DANE; Yeah, I bet you did.

ADLER:-- the ship came and everybody went, everybody.

DANE: Oh boy. Before you leave your village though, in your story that I read, your parents had planned for you to go but you were still going to be in your town for three or four more months in the summer before you would actually leave. Is that right?

ADLER: Yes. I think they wanted me to stay a little bit longer. Frankly, the parents weren't sure, all parents, and the children left all of a sudden. Because I would think you'd go nits. You, you really don't know how it'll work out. Some--

DANE: Did they, did they treat you special those months?

ADLER: Uh, they, they, I have a feeling that they did. All of a sudden I became a big shot in the house.

DANE: That's greta! Did you stop sewing and just stayed at home and around the house or did they still have you going and doing your seamstress work right before you left?

ADLER: Well, the seamstress, when you have reached, like, ten or twelve, in those years you go to s seamstress for one year without pay and, uh, the next year I got twenty-five rubles for a whole year. That's how, that's what it paid. I didn't make much when I came here neither.

DANE: Uh-huh.

ADLER: So after two years, I was already fourteen. Letters started to come in that I should come over. So I gave up the, uh, I stayed on, you know, loafing. (She laughs.)

DANE: In the story I also read of a special day that you described so nicely about going blueberry picking.

ADLER: Yeah.

DANE: Do you remember that day?

ADLER: That was, that was way before. My mother, as you know, that Russia was very cold, and whoever had a little money, they used to store their food. We had a cellar, they called it a cellar, when it's not too cold and not. So my mother used to, uh, pick berries in the woods. We had an awful lot of, uh, woodland all around and, uh, also the little pails we had in the yard to store it away, prepare it, cook it, whatever they had to do and, uh, store it away for the winter. So one, uh, morning, when she was ready to go with some women or neighbors, she herself, I didn't know anything about it, she decided it's time for me to learn a little bit something for a, running a home, I suppose, or something. She woke me up in the dark, I remember just like it, it would happen now, and I woke up and I was glad she did it. It was, uh, a, some kind of a very, uh, it made me more important yet. And I picked berries with my mother. We carried a bag and sang songs all the day, all the way.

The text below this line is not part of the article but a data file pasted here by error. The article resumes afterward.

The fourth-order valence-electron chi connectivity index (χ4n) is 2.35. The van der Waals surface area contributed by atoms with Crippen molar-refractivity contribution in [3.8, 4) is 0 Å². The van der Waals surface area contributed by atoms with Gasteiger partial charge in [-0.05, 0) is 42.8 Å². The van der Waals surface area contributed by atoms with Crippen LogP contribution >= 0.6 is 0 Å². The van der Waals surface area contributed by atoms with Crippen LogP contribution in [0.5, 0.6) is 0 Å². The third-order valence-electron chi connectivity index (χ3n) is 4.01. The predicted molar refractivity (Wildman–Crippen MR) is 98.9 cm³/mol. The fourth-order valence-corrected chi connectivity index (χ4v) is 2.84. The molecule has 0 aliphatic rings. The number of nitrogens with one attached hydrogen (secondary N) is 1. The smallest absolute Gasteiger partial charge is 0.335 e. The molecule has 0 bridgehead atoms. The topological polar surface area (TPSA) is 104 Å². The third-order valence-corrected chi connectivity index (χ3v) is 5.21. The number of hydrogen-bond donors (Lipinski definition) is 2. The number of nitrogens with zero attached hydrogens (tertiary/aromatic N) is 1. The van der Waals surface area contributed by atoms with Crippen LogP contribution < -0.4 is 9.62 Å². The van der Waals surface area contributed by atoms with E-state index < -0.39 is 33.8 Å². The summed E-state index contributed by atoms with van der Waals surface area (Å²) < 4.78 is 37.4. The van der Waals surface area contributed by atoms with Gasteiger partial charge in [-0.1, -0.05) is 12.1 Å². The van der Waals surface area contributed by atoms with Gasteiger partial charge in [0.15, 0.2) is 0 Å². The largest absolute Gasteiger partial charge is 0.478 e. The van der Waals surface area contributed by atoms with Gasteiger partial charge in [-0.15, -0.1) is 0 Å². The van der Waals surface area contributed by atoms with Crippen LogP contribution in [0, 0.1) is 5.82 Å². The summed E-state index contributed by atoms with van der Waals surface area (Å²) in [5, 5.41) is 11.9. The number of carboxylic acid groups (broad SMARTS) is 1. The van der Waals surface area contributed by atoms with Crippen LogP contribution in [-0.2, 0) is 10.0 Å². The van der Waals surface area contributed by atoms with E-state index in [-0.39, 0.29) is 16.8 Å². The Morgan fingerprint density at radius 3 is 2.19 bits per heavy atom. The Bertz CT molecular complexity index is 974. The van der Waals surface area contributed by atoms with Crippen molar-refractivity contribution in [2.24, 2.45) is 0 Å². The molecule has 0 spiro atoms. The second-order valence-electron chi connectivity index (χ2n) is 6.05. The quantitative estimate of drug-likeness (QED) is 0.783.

DANE: Ah, do you remember any of those songs?

ADLER: Yeah.

DANE: Is it too much, could you sing one?

ADLER: Oh my God! In Yiddish?

DANE: Yeah.

ADLER: In Yiddish. I know a song that's short so I'll sing that. I'll--

DANE: Do you want a drink before you do? Just a--

ADLER: You better stay and take care of me.

MARTIN ADLER: She also knows one in Russian which they would have sung there.

ADLER: This song is always sung by a farmer. He raised up some children, he also raised the goats. "Ship, Ship" I think you call it. "The Good Ship." And, uh, one day he was sitting and having some happy, some thoughts, and he started to sing a song. If you'll know, if you wouldn't understand some words, I'll tell you later.

DANE: Okay.

ADLER: Okay. (She sings Yiddish song.)

DANE: Lovely. I'm not, I want, unfortunately--

ADLER: There is a beginning of when I sing (Russian words). That's the one, you work your fields. So he says that he's such a lucky man. Did, did you understand, Elsa?

ELSA: A little.

ADLER: So in the song he explains why he's so happy.

DANE: Uh-huh.

ADLER: He hears all the (Russian word) and the (Hebrew word), that's a Hebrew word. When you work, God gives you, when you work in the fields, God gives you, uh, health that you can work in the, uh, and then my maidle, (Yiddish), that means my girl, he doesn't make much fuss about his dress or dressing. He sews up a little fladle (Yiddish), that's like the dress, he gives her two sheep for (Yiddish word), as a wedding present and he marries them off that way. It's a really lively little song.

DANE: It's wonderful! Oh, it's great! And so you would all sing these songs?

ADLER: We would sing the oldest songs going picking berries or any other thing. O always sang. I still do in the house, just sing. But we used to go bathing like, so we would sing, going and coming and splashing the water and, and singing, all singing.

DANE: And you'd pick berries in pitchers and then pour them in the baskets and go get more and--

ADLER: We. we had baskets with two handles, two, uh, like this here, something like that--

DANE: Handles.